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Descriptive studies (and case studies and case reports) are a major form of study in the social and psychology sciences. Formal experiments are another form of scientific study, and the nature of the study types are given in this brief description.
One chooses the study form based on conditions to be considered/measured, type of research question, control or lack thereof that the investigator has over actual behavioral events, and whether dealing with contemporary or historical events/phenomena.
In a descriptive or case study one answers a “how” or “why” question, has little or no control over events, and focuses on contemporary, real-life situations.
The researcher begins with an idea and a thorough literature review. She then carefully formulates question(s) and determines the method for collecting data (observations). The project is designed to protect the integrity of the data by maintaining a chain of evidence, and including consideration and testing of rival explanations of findings. The scientist must be aware of and state the strengths and limitations of the research.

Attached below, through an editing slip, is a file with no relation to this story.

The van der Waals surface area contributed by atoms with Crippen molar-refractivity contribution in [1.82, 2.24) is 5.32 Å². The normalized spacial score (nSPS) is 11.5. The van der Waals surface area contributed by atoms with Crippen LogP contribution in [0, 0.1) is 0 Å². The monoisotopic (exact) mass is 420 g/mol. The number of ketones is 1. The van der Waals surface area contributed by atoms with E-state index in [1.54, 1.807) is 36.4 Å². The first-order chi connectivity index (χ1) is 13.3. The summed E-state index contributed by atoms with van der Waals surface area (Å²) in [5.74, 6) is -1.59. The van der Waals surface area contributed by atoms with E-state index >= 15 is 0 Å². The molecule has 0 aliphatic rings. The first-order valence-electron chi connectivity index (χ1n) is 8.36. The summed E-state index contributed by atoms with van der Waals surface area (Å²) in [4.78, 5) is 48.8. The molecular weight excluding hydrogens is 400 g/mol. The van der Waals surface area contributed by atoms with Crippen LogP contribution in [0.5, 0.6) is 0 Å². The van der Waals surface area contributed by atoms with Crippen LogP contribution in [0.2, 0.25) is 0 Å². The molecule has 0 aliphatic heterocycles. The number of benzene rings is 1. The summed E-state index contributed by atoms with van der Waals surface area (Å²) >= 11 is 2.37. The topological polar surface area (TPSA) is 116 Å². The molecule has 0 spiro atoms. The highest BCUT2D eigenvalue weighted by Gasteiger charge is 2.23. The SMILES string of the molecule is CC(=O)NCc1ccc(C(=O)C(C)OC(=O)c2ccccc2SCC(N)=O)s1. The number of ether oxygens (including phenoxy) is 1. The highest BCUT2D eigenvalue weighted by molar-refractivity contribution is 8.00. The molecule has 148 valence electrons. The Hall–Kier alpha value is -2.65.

An example of a descriptive or case study is entitled “Facilitating Online Learning: A descriptive study.” It is a four-phase study of the influence of a facilitator and other factors on online learning.
Experiments are a more formal type of research. Indeed, descriptive studies often provide a background for formal experiments. Descriptive studies share in common with experiments the application of methods to record and observe data, and to interpret the information. However, compared to descriptive studies, experiments involve a more rigorous form of scientific investigation called “the scientific method”.
The scientific method is a means of gathering empirical and measurable evidence, systematic observation, measurement and experimentation, and formulation, testing and confirming or modifying a hypothesis.
In a formal experiment the scientist observes phenomena, perhaps performing an initial descriptive study, makes a hypothesis and then tests the hypothesis by an experiment consisting of a carefully controlled method, collection and interpretation of data. Important concepts adhered to include the following:
Objectivity (absence of bias)
Reproducibility (results can be confirmed by other scientists)
Sharing (publication) of data and results
Allow others to test reliability of conclusions
An example of a formal experiment would be testing the hypothesis that eating breakfast improves student performance on a mathematics test (see reference 3 for details of such an experiment).
The references are as follows:
1. A textbook on descriptive studies.
2. Definition and description of the “scientific method”.
3. Specific and detailed information on psychology experiments and research methods.
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